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WRF Member Clair Davis Asks, "Let Gay Be Gay? Or, Learn To Give Gospel Care?"

WRF Member Clair Davis Asks, "Let Gay Be Gay? Or, Learn To Give Gospel Care?"

What is our Christian take on marriage?  Right now we say a lot about hetero and homo, important though that is, but we’re pitifully slow at getting to the heart of what God tells us about marriage. This is it: believers in Jesus Christ should marry believers, and lean together on Jesus to do it right.

Do we want our government to regulate marriage to cover that?  Of course not, we believers and our church make that decision whether or not we can support a marriage between a believer and an unbeliever. When we do have a church wedding the preacher isn’t really doing it just with the church’s authority but as a temporary state worker.  (In Pennsylvania you work for the Orphans Court and send in the form within ten days or pay a $500 fine. In British Columbia it comes under medical insurance and the couple gives you their health insurance numbers). Sometimes the state says you have to wait a few days to get married after you get the license, I guess to make you think it over? That sounds like a good idea, can you find a Bible verse for that?

There’s some overlap but the church and the state aren’t the same. Nobody wants the state to pass and enforce laws banning believers from marrying unbelievers, at least not here in the United States where we invented separation of powers.  No one wants us to recognize only one denomination and its rules, the reason why our ‘dissenting’ ancestors came here.  So here’s my question. Some of us are upset when the state permits gay marriages, but how is that our concern as Christians?  Should we be going after Sunday blue laws again?  It’s not enough to say the Bible is against gay marriage, you have to come up with a ‘secular’ reason, don’t you?  Maybe there is one but I haven’t heard it, not if you don’t want to force married people to have children.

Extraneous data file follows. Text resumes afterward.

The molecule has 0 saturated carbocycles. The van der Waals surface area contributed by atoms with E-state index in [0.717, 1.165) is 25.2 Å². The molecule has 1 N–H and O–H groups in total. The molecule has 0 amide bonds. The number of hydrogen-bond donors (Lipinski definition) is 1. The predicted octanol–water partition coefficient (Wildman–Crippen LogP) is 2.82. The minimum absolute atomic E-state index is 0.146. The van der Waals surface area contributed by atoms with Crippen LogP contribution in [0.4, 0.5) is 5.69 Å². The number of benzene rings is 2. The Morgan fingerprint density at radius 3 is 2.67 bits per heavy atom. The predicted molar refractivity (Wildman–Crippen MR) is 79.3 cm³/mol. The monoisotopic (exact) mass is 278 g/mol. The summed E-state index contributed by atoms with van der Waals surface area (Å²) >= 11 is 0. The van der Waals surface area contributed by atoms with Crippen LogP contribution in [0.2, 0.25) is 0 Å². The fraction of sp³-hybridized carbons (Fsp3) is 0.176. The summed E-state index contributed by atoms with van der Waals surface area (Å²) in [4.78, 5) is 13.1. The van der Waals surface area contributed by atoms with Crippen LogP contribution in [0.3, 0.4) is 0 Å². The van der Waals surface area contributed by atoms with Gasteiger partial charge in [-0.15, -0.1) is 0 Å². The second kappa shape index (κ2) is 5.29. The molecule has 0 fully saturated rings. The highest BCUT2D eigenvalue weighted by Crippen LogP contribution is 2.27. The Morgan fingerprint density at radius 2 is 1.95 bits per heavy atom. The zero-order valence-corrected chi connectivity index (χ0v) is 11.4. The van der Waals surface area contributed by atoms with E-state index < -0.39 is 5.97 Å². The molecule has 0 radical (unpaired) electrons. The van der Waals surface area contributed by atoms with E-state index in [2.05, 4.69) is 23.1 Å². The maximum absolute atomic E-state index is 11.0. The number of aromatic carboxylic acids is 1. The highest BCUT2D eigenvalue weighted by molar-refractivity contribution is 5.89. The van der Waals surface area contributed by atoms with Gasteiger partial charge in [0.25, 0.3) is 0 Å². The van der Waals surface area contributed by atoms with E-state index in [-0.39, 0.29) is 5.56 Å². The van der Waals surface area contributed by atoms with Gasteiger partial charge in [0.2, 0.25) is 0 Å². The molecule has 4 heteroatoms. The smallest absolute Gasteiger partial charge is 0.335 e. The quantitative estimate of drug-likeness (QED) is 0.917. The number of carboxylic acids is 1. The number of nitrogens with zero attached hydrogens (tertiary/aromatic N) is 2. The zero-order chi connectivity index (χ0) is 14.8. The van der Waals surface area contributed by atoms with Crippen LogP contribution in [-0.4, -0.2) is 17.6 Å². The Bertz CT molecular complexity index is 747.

We really don’t want to say that it’s OK if the state allows it. I know we want to say, while marriage is important, it’s still minor compared to the biggest decision, do I want Jesus to run my life, in who I marry too. Isn’t that right?  We don’t want to confuse what the state permits with what God favors.

With that in mind, let’s think this over. What does American marriage look like now?  High divorce rate, much casual sex before marriage. Is it true that our ‘Christian divorce rate’ is about the same? Hookup too? Maybe not quite the same but close.  What does that say about our marriages and our families?  About how we relate to our culture and differ from it? Isn’t it clear that we’re doing or not doing something very wrong, we’re not making much of a difference, not even inside our little tent.  As usual, it seems to me that we’re not putting together that already/not yet, that indicative/imperative stuff very well.  Jesus Christ is risen, he’s alive and well, he’s given us the Holy Spirit, we have all we need for life and godliness. This was my first take from Jay Adams: you have hope, you can change.  There’s our beautiful indicative/already, clear as a bell. Are we sharing with each other that gospel hope, clearly and lovingly? Or are we surrendering to our culture, maybe being good at negating it but pitiful at putting feet on our faith to do it better? There has to be some reason that to many people our message comes over only as judgment, missing the gospel hope.  That’s the imperative without the indicative.  Are we helping or running away?

It’s good that the gay thing has gotten our attention. Yes, it’s wrong and God says so. But it’s also wrong when a believing couple ignores each other, when parents are against early marriage for wrong reasons, and especially when the gospel comes over as having nothing to do with who you marry and why. That’s where we need to work first of all, isn’t it?

How shall we be a gospel-caring people? The best I know is Harvest USA.  How about looking through their site and learning with them?   [EDITOR'S NOTE: The Executive Director of Harvest, USA, John Freeman, is a member of the WRF and is the author of one of our minibooks: "The Gay Dilemma and Your Church: Reaching Out to Those Who Struggle."  This and other WRF publications may be purchased here - .]


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